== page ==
"Roulottes" (snack shops on wheels) are especially popular on Friday nights to get some great Chinese food, crepes, and French-style dishes. You won't miss it since it is located along Papeete's waterfront. Unbelievably delicious meals at bargain prices in a fun and local atmosphere. When possible eat here as a meal for two can be had for 30 FPF, which is much less than a hotel meal (plus you get plenty of food).

The main island dish to try is the "poisson cru" ("raw fish" in French.) It is a fresh fish marinated with lime juice and coconut mixed with vegetables. Many varieties can be found all over including Poisson Cru Chinois (Chinese style), Poisson Cru Ananas (pineapple style). Parrotfish, ahi, mahi mahi, and other fresh fish are divine in a light sauce made from Tahitian vanilla and coconut milk. Do not miss the exotic tropical fruits.

Baguettes are found all over the island at a very reasonable price. As well as baguettes, Tahitians have created the "baguette sandwich" where everything from fish to french fries are stuffed into.

Make sure you also try the very popular Chinese ma'a tinito (which is a mixture of pork, kidney beans, Chinese cabbage and macaroni.)

Family occasions and celebrations are the time for a huge tamara'a Tahiti (Tahitian-style feasts) where a meal consisting of suckling pig, fish, breadfruit, yams and fe'i bananas is wrapped in banana leaves and steamed in an earth-dug oven over layers of hot rocks.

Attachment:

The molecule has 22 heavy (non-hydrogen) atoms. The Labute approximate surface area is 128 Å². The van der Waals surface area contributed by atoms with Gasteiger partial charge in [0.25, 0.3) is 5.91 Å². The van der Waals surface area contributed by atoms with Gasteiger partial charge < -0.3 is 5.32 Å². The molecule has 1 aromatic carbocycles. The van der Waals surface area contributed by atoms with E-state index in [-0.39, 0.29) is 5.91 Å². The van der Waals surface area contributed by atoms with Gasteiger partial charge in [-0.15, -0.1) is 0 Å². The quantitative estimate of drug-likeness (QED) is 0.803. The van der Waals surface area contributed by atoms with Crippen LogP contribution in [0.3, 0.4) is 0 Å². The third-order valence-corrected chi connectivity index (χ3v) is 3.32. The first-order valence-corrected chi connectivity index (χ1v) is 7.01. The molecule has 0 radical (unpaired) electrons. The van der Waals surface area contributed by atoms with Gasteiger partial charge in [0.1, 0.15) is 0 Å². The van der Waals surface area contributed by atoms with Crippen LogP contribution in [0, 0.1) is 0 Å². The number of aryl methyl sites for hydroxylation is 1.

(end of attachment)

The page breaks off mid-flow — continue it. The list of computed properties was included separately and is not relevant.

If you are looking for fine dining, definitely head to Paea south of Papeete to Chez Remy or Le Carre at Le Meridien. Pricey, but fantastic meals. Chez Remy definitely hits a 5 star at both meals with a large French menu and best wine and drinks selection, and very friendly, relaxed staff who also spoke perfect English. The Papaya dessert is beyond delicious. Plan $28–$45 pp USD. The Italian restaurant near the Le Meridien entrance is also divine; perfect stone oven baked pizza, divine Anchovie-Caper-Olive Spaghetti.

Tips: get French creamed cheese at breakfast on your crepes. Also, plan for your meals. Many restaurants don't open until 7:00pm. Some of the hotels have multiple restaurants that serve different menus at different times of the day, and changes by day, which made for limited selections and inability to order something you saw the day before. Some restaurants and businesses on the island close from 12:00-1:30pm, some until 3:00pm, which can make shopping and eating on a whim difficult.